Torontonians who qualify for discounted transit passes could soon also get a break when borrowing a bicycle, as the city considers more reduced Bike Share fares for people with low incomes.
Last month, Toronto Parking Authority (TPA), which oversees Bike Share Toronto, introduced the Reduced Fare Pass Program for community housing tenants. Through the program, most tenants are now eligible for $5 annual memberships.
On Tuesday, the city’s infrastructure and environment committee will consider whether to extend that same $5 pass to people already enrolled in the Fair Pass Transit Discount program, which offers low-income Torontonians discounted TTC passes. That could come into effect later this year.
It’s all part of a new fare structure the city introduced last spring. With Bike Share use exploding in recent years, fares went up in 2023 for the first time since 2017, which the TPA said was mainly to cover the costs of the growing service. When city council adopted the new rate structure, it included amendments regarding low-income passes.
“We know that Bike Share has been growing exponentially year over year,” said Bike Share director Justin Hanna.
“Part of Toronto Parking Authority’s commitment in terms of providing this service to as many people as it can, is just making sure that income level is not a barrier.”
Bike Share use on the rise
In November, TPA projected 2023 ridership to be 5.5 million, up 23 per cent from 2022.
Hanna says reducing fares for people struggling with affordability won’t affect Bike Share’s four-year expansion plan, which aims to put docking stations in all 25 Toronto wards by the end of this year.
By 2025, the plan is to increase the number of stations to upwards of 1,000, while increasing the number of bikes to 10,000, including 2,000 electric bikes. Bike Share Toronto had 780 stations and 8,800 bikes as of November.
That increase is key, said Alison Stewart, director of advocacy and public policy at Cycle Toronto. She says while the cost of Bike Share can prevent some people from using the service, a lack of infrastructure is arguably more prohibitive.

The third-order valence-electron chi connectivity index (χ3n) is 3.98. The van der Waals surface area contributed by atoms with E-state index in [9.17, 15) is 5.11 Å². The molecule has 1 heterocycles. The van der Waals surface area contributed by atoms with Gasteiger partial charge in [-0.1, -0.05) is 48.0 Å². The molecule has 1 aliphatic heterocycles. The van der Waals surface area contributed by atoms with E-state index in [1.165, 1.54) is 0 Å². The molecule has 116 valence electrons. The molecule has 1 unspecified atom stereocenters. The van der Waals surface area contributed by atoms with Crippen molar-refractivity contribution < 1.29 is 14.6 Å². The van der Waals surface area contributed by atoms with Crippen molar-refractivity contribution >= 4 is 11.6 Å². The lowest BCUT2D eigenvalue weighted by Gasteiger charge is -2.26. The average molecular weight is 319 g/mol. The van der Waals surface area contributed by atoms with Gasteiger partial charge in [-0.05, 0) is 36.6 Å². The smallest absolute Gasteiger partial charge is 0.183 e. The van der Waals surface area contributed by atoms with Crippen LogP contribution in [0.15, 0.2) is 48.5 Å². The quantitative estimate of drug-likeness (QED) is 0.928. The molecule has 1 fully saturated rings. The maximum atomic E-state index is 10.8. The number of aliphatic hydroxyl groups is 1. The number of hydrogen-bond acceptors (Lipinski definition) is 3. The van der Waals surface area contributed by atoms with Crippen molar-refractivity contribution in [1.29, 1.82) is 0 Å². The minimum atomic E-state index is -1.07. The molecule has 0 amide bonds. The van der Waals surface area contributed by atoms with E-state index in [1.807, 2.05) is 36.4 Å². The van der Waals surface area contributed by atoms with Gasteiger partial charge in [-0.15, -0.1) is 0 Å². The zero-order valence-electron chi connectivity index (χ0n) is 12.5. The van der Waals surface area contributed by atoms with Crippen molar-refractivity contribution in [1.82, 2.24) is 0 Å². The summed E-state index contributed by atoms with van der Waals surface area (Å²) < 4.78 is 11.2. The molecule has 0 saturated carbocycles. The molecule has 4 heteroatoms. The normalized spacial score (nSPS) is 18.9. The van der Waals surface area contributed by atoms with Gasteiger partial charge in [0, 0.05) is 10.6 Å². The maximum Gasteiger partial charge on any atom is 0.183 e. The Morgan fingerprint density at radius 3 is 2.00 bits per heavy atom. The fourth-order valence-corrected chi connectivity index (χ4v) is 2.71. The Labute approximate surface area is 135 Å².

“What really makes a program like Bike Share successful is it hinges on having enough stations,” she said.
“One of the reasons that Bike Share has become so successful, at least for the city core, is because it’s really easy to come across a Bike Share station.”
Reduced memberships won’t be effective unless all neighbourhoods, especially the inner suburbs where many low-income Torontonians live, have easy access to bikes, Stewart said.
TPA is undertaking an “equity-based” investigation of the new rate structure to see how it affects users from the inner suburbs, which it says will impact Bike Share Toronto’s expansion plans.
Some discounts already available
While the city considers extending its reduced fair program, many discounts already came into effect on Dec. 4, 2023.
Community housing tenants under the affordable housing and rent-geared-to-income programs can buy the Annual 30 membership for $5. That membership, usually $105, gives users unlimited half-hour rides for a year.
About 90 per cent of Toronto’s approximately 89,000 community housing tenants are eligible for that discount, says Fahad Yousuf, acting manager of strategic service partnerships and compliance at Toronto Community Housing Corporation.
Tenants in market rate rentals can purchase Annual 30 and Annual 45 memberships — normally $145 for unlimited 45-minute rides — with a 20 per cent discount.
The YMCA of Greater Toronto is also handing out 100 special annual memberships with discounts for electric bikes for Ontario Disability Support Program recipients.
Annual memberships can also now be paid in three instalments through the year.
TPA is also introducing a seniors fare as part of a one-year pilot program. After April 1, people over 65 years of age will be able to buy annual memberships with a 20 per cent discount.
View original article here Source